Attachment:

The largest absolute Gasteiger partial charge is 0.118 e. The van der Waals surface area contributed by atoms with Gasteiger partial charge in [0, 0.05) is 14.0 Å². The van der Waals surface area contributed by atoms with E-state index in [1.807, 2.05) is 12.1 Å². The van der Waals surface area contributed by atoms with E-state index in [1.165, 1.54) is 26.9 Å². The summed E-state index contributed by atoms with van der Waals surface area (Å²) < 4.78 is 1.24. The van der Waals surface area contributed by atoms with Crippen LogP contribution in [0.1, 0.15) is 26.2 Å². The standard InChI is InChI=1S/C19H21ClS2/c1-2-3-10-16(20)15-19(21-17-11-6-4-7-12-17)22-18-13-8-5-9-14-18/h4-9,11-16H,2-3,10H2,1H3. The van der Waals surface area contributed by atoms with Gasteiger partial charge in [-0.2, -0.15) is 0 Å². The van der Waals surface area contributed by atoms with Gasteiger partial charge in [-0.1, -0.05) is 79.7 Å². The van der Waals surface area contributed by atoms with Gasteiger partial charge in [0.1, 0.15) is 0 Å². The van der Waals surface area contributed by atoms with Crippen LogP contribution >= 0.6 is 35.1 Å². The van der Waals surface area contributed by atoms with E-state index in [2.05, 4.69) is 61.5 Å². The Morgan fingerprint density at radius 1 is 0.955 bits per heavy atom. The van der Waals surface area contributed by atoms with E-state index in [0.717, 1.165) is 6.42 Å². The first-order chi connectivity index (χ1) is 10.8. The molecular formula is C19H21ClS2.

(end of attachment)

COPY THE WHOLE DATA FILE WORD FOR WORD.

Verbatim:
The largest absolute Gasteiger partial charge is 0.118 e. The van der Waals surface area contributed by atoms with Gasteiger partial charge in [0, 0.05) is 14.0 Å². The van der Waals surface area contributed by atoms with E-state index in [1.807, 2.05) is 12.1 Å². The van der Waals surface area contributed by atoms with E-state index in [1.165, 1.54) is 26.9 Å². The summed E-state index contributed by atoms with van der Waals surface area (Å²) < 4.78 is 1.24. The van der Waals surface area contributed by atoms with Crippen LogP contribution in [0.1, 0.15) is 26.2 Å². The standard InChI is InChI=1S/C19H21ClS2/c1-2-3-10-16(20)15-19(21-17-11-6-4-7-12-17)22-18-13-8-5-9-14-18/h4-9,11-16H,2-3,10H2,1H3. The van der Waals surface area contributed by atoms with Gasteiger partial charge in [-0.2, -0.15) is 0 Å². The van der Waals surface area contributed by atoms with Gasteiger partial charge in [-0.1, -0.05) is 79.7 Å². The van der Waals surface area contributed by atoms with Gasteiger partial charge in [0.1, 0.15) is 0 Å². The van der Waals surface area contributed by atoms with Crippen LogP contribution >= 0.6 is 35.1 Å². The van der Waals surface area contributed by atoms with E-state index in [2.05, 4.69) is 61.5 Å². The Morgan fingerprint density at radius 1 is 0.955 bits per heavy atom. The van der Waals surface area contributed by atoms with E-state index in [0.717, 1.165) is 6.42 Å². The first-order chi connectivity index (χ1) is 10.8. The molecular formula is C19H21ClS2.